The importance of film preservation

While talking to a friend of mine about horror movies, I was recently shocked to learn that the classic London After Midnight, starring Lon Chaney, is now a lost film.

I always falsely assumed that a classic horror film featuring one of the most legendary stars of the genre would always be available for viewing, but it is indeed gone.

Unfortunately, there will always be movies and TV shows which slip between the cracks like this.

Variety confirms that half of American movies made before 1950 are no longer with us, and 80% of U.S. films made before 1929 are also gone.

Old kinescopes and movies on nitrate have fallen apart, TV shows were erased, and movies disappeared because no one cared about seeing them – and it wouldn’t be cost effective to restore the films.

As we’ve previously  discussed on TG Daily, there are indeed companies that have the time and resources to restore the grindhouse movies and schlock I like – but they obviously can’t save everything. Of course it would be understandable if some B movies became lost down the road, but what about a classic like The Godfather?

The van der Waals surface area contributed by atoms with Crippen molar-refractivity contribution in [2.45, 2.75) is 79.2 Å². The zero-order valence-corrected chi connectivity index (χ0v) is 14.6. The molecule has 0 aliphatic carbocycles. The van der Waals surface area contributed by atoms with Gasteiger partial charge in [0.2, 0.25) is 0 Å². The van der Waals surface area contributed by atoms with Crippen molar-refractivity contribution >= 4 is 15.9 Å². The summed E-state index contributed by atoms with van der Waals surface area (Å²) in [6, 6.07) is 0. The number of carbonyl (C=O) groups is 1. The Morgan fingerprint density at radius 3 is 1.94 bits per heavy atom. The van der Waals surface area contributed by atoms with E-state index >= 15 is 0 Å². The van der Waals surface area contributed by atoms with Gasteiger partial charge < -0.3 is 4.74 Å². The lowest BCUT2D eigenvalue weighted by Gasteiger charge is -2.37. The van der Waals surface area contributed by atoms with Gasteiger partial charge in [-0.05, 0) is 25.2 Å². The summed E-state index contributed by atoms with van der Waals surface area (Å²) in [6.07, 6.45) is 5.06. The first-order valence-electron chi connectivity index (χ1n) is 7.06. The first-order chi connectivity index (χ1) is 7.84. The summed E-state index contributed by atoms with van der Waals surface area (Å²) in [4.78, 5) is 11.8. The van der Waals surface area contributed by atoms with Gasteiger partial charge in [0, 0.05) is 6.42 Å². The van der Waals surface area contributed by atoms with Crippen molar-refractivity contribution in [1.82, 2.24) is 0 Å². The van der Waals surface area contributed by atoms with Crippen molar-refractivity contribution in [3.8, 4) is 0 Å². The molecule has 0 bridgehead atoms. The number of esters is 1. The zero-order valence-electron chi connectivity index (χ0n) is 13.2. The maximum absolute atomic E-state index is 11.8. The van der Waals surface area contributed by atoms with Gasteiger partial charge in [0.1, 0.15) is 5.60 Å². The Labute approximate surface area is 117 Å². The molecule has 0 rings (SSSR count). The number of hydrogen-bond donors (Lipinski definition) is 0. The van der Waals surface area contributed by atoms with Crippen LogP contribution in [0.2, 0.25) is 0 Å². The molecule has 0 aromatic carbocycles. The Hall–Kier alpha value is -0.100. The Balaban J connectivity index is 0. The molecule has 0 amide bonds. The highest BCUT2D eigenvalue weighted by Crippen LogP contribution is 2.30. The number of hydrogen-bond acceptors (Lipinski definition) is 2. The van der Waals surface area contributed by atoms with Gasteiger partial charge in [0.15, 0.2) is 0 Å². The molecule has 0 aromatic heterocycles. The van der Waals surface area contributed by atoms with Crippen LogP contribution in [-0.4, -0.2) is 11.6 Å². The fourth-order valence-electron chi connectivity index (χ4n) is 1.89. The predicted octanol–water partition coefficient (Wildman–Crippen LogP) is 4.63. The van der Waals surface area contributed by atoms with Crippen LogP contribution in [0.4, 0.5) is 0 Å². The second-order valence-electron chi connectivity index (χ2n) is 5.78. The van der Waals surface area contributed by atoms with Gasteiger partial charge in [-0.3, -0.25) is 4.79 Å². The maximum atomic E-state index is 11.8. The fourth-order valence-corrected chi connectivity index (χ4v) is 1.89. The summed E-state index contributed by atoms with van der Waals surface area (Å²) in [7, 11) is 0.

Several years ago, Variety writer Anne Thomson reported that The Godfather negative was falling apart, and Steven Spielberg personally told Brad Grey, the head of Paramount, about it. After learning one of its best known classics was fading, a million dollars was spent to restore it.

Several years back, Variety also reported that the negatives for Taxi Driver and Blade Runner were disintegrating. As Ridley Scott told the magazine, “We discovered inadvertently that a lot of digital stuff was fading quicker than expected. We think it’s safe forever on disc, but, in fact, it was actually fading.”

These days, there’s many companies fixing movies of all stripes, which is great and important for the future, and now that we’re losing film altogether in favor of hi-def, film preservation will be more important than ever. 

The thought of The Godfather, Taxi Driver and Blade Runner being in danger of being lost to future generations, along with a lot of many other movies nowhere near the stature of those three but just as important, is a very scary thought.